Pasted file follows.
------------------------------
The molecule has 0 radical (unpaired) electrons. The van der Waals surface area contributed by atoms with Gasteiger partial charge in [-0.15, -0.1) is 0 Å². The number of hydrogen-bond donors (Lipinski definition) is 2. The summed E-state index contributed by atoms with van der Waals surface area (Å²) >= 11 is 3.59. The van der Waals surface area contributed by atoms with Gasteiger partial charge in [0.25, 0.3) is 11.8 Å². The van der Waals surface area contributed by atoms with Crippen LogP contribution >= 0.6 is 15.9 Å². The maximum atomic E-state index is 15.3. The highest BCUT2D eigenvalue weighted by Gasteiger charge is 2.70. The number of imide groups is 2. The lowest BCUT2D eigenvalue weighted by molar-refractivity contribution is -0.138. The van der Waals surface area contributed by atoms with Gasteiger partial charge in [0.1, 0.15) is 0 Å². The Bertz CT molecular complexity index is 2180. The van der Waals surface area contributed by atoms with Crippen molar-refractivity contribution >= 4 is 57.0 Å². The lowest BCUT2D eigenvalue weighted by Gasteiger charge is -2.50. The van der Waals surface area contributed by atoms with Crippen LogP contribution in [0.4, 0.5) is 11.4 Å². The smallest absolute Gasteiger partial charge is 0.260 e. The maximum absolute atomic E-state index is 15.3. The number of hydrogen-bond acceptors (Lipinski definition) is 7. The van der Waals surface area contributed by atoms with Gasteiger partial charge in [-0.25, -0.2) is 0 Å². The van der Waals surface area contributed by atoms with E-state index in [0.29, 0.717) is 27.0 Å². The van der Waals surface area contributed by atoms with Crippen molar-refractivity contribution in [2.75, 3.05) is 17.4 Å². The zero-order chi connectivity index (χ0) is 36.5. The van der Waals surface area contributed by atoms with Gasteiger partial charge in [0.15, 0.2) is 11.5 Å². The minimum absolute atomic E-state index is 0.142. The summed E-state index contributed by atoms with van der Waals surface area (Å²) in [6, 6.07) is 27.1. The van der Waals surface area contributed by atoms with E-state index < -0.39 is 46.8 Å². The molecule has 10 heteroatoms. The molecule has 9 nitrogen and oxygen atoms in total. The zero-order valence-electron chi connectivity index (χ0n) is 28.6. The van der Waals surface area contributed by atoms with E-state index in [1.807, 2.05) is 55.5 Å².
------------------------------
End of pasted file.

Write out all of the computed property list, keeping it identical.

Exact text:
The molecule has 0 radical (unpaired) electrons. The van der Waals surface area contributed by atoms with Gasteiger partial charge in [-0.15, -0.1) is 0 Å². The number of hydrogen-bond donors (Lipinski definition) is 2. The summed E-state index contributed by atoms with van der Waals surface area (Å²) >= 11 is 3.59. The van der Waals surface area contributed by atoms with Gasteiger partial charge in [0.25, 0.3) is 11.8 Å². The van der Waals surface area contributed by atoms with Crippen LogP contribution >= 0.6 is 15.9 Å². The maximum atomic E-state index is 15.3. The highest BCUT2D eigenvalue weighted by Gasteiger charge is 2.70. The number of imide groups is 2. The lowest BCUT2D eigenvalue weighted by molar-refractivity contribution is -0.138. The van der Waals surface area contributed by atoms with Gasteiger partial charge in [0.1, 0.15) is 0 Å². The Bertz CT molecular complexity index is 2180. The van der Waals surface area contributed by atoms with Crippen molar-refractivity contribution >= 4 is 57.0 Å². The lowest BCUT2D eigenvalue weighted by Gasteiger charge is -2.50. The van der Waals surface area contributed by atoms with Crippen LogP contribution in [0.4, 0.5) is 11.4 Å². The smallest absolute Gasteiger partial charge is 0.260 e. The maximum absolute atomic E-state index is 15.3. The number of hydrogen-bond acceptors (Lipinski definition) is 7. The van der Waals surface area contributed by atoms with Gasteiger partial charge in [-0.25, -0.2) is 0 Å². The van der Waals surface area contributed by atoms with E-state index in [0.29, 0.717) is 27.0 Å². The van der Waals surface area contributed by atoms with Crippen molar-refractivity contribution in [2.75, 3.05) is 17.4 Å². The zero-order chi connectivity index (χ0) is 36.5. The van der Waals surface area contributed by atoms with Gasteiger partial charge in [0.15, 0.2) is 11.5 Å². The minimum absolute atomic E-state index is 0.142. The summed E-state index contributed by atoms with van der Waals surface area (Å²) in [6, 6.07) is 27.1. The van der Waals surface area contributed by atoms with E-state index < -0.39 is 46.8 Å². The molecule has 10 heteroatoms. The molecule has 9 nitrogen and oxygen atoms in total. The zero-order valence-electron chi connectivity index (χ0n) is 28.6. The van der Waals surface area contributed by atoms with E-state index in [1.807, 2.05) is 55.5 Å².